An Action Hero, the new Ayushmann Khurrana starrer action flick, is actually a smart satire that wins you over with its outlandishness. It starts as a revenge drama that has to do much with fragile masculine ego. But writer-director Anirudh Iyer uses the fertile plot to create something bizarre and novel. Out of all the issue-based movies Ayushmann Khurrana has done, it was a bit of a surprise that An Action Hero feels like the most pertinent one.
Maanav is this big Bollywood superstar with this action-hero image and all the arrogance that comes with it. At one point, when he was shooting in Haryana, a local political leader Bhoora Solanki sent his younger brother Vicky Solanki to click a picture with Maanav, which might help them in the upcoming election. But the star tantrums of Maanav result in a face-off between the two, eventually resulting in the accidental death of Vicky. Maanav immediately flies out of the country, and knowing Maanav’s involvement, Bhoora follows him. We see how this cat-and-mouse game develops into something huge in An Action Hero.
What is smart about Anirudh’s making is the way he takes the movie into that satiric space. In the early part of the film, where the death of Vicky happens, we anticipate a clash of egos. But what we would assume will happen in the movie’s climax happens in the next twenty minutes. And you quickly realize that Maanav versus Bhoora is not really the aim here. An Action Hero serves as a critique of both Bollywood and the media outlets. In a way, it tells Bollywood that you allowed this to happen. The TRP starving media trials are kept in the backdrop for sure, but in the second half, the way those 8 PM courtrooms are trolled is just hilarious.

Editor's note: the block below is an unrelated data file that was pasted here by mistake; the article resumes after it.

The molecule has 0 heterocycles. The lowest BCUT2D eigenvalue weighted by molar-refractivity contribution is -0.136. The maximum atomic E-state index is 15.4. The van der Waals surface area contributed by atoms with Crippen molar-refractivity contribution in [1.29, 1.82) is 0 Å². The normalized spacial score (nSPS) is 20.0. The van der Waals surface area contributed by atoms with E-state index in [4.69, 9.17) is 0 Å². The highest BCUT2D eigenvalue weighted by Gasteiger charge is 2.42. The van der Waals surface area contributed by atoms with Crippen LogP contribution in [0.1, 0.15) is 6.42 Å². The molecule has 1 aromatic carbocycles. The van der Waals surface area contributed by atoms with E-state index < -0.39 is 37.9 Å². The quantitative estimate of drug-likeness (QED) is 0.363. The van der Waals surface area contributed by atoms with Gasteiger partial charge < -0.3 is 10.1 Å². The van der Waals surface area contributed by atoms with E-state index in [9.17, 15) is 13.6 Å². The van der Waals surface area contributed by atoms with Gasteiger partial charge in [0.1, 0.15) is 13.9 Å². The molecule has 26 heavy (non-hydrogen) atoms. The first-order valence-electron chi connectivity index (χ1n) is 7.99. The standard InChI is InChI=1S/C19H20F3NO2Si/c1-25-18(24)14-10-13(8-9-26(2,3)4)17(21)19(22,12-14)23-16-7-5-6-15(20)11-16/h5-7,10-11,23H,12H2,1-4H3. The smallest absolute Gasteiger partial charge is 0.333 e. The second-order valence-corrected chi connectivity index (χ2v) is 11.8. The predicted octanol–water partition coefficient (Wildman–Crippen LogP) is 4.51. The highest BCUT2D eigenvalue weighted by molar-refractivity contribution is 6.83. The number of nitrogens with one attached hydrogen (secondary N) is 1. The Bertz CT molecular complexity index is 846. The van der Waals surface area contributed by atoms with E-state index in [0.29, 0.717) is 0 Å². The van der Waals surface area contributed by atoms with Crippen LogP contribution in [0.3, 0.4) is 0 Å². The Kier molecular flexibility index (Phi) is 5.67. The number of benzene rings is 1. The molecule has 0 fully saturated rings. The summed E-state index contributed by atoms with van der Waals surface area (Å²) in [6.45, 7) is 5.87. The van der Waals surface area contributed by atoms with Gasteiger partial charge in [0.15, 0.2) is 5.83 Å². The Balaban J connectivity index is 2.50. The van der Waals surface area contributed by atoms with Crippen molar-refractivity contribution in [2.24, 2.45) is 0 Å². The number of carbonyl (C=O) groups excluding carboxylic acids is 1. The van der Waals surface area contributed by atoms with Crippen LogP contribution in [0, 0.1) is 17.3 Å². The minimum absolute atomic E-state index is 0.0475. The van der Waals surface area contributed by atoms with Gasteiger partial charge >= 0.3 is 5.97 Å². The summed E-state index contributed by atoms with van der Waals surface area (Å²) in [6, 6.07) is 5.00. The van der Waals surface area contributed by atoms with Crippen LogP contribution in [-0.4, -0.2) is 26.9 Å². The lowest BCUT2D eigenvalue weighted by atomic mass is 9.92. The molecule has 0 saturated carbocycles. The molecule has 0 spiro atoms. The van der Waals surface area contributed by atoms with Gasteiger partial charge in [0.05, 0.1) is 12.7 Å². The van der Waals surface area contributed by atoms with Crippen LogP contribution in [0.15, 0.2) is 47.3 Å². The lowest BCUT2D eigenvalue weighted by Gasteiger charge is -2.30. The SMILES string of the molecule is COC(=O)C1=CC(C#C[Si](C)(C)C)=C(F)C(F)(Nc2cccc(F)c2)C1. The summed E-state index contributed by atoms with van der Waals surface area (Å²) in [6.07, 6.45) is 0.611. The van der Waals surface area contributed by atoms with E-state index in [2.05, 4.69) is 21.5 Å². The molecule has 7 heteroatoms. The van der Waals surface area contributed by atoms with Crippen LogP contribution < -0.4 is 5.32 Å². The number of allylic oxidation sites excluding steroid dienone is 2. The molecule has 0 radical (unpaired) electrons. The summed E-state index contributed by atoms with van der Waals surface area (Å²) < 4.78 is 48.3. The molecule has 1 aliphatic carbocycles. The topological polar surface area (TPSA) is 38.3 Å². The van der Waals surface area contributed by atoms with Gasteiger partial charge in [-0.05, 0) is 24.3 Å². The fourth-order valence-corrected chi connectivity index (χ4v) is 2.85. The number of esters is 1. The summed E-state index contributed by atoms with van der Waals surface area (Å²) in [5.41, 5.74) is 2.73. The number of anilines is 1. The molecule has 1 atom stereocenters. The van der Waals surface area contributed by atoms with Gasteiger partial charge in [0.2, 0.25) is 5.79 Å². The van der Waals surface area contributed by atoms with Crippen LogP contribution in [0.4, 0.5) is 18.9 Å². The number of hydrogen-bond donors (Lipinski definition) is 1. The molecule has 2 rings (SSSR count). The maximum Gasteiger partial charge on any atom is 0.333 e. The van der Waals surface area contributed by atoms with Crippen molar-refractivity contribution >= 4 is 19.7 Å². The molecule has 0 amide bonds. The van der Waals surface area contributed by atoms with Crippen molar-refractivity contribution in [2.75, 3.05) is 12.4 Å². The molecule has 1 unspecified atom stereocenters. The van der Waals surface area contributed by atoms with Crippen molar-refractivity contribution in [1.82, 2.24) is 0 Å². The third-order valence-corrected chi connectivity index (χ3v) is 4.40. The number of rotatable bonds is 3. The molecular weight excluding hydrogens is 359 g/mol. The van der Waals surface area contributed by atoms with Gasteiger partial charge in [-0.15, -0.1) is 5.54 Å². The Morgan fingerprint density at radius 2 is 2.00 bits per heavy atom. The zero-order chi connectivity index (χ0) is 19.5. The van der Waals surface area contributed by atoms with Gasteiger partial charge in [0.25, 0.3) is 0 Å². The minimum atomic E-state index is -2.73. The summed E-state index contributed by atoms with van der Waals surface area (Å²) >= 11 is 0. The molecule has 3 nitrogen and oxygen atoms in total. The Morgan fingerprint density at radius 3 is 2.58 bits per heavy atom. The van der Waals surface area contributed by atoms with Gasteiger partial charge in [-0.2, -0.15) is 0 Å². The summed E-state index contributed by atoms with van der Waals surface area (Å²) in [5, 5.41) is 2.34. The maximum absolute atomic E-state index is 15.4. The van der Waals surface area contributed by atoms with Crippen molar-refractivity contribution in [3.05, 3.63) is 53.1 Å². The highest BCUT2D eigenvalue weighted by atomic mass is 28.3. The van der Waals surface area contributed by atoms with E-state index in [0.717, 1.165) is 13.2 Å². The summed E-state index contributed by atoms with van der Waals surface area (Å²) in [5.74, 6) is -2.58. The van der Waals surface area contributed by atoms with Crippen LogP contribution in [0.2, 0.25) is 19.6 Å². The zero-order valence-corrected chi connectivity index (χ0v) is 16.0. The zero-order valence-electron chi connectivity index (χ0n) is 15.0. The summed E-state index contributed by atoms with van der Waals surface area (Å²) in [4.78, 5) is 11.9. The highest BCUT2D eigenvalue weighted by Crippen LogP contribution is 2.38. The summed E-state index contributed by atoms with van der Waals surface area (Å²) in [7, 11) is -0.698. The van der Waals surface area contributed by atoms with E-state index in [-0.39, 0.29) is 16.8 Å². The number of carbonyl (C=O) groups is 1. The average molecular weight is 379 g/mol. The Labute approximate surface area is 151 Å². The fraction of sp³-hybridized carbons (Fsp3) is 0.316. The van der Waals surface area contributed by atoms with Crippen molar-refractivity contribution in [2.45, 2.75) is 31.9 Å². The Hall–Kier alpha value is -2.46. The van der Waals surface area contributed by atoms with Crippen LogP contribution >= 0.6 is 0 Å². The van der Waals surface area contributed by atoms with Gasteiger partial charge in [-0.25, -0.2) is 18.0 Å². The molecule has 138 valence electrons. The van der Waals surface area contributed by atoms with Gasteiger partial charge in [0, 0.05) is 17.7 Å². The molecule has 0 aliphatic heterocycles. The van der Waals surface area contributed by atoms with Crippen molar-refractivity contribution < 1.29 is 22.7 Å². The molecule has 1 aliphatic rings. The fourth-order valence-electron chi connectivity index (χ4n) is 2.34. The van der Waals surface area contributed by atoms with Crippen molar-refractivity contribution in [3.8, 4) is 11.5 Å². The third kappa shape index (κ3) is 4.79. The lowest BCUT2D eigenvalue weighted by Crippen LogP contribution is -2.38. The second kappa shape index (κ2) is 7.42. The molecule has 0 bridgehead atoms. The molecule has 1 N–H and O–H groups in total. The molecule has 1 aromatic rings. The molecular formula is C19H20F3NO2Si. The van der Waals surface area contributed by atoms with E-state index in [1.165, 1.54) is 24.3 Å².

The concept, which has a spoofy angle to its credit, allows Anirudh Iyer to be less concerned about the practical logic part of the film. When Maanav becomes that Tom Cruise kind of action hero, you are not really bothered about the over-the-top nature of those sequences as the film’s focus is more on how he ended up in such a situation. The ego-driven track of the Bhoora character felt like a misfit to the narrative in the initial patches. But I liked how the dynamic changes over time, and the sequence featuring India’s most dreaded criminal was hilarious.
Ayushmann Khurrana knows how not to push the character into a parody zone. Maanav’s arrogance and exhaustion are palpable. The versatile Jaideep Ahlawat as Bhoora looks easily intimidating, and actually, in the second half, there is a lot of banter-comedy in which Ahlawat is in full form. Actor Neeraj Madhav was really impressive in his brief appearance in the second half as the hacker. Jitender Hooda, who played the role of the police officer, was hilarious.
From hyper-nationalistic TRP-driven media to the fragile male ego, An Action Hero covers a lot of ground using its license to mock. I was a bit skeptical about how the main track would culminate as it rarely deviated into a grey zone. But as the movie went on, that track just became a tool for creating an enjoyable black comedy.
Out of all the issue-based movies Ayushmann Khurrana has done, it was a bit of a surprise that An Action Hero feels like the most pertinent one.
Green: Recommended Content
Orange: The In-Between Ones
Red: Not Recommended